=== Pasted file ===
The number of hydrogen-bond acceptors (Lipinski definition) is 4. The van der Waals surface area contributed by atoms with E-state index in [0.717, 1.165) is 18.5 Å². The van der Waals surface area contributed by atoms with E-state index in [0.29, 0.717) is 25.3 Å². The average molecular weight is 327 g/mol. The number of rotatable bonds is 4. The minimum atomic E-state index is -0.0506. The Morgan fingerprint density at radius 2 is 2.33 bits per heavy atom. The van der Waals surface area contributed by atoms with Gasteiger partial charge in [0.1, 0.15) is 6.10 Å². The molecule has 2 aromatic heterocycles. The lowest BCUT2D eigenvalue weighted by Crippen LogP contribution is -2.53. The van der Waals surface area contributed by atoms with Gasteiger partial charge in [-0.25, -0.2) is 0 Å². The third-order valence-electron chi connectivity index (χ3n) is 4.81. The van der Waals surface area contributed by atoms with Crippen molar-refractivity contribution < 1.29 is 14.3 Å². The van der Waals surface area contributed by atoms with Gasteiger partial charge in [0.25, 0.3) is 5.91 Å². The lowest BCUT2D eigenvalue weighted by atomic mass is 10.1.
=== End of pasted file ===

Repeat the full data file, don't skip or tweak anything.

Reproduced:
The number of hydrogen-bond acceptors (Lipinski definition) is 4. The van der Waals surface area contributed by atoms with E-state index in [0.717, 1.165) is 18.5 Å². The van der Waals surface area contributed by atoms with E-state index in [0.29, 0.717) is 25.3 Å². The average molecular weight is 327 g/mol. The number of rotatable bonds is 4. The minimum atomic E-state index is -0.0506. The Morgan fingerprint density at radius 2 is 2.33 bits per heavy atom. The van der Waals surface area contributed by atoms with Gasteiger partial charge in [0.1, 0.15) is 6.10 Å². The molecule has 2 aromatic heterocycles. The lowest BCUT2D eigenvalue weighted by Crippen LogP contribution is -2.53. The van der Waals surface area contributed by atoms with Gasteiger partial charge in [-0.25, -0.2) is 0 Å². The third-order valence-electron chi connectivity index (χ3n) is 4.81. The van der Waals surface area contributed by atoms with Crippen molar-refractivity contribution < 1.29 is 14.3 Å². The van der Waals surface area contributed by atoms with Gasteiger partial charge in [0.25, 0.3) is 5.91 Å². The lowest BCUT2D eigenvalue weighted by atomic mass is 10.1.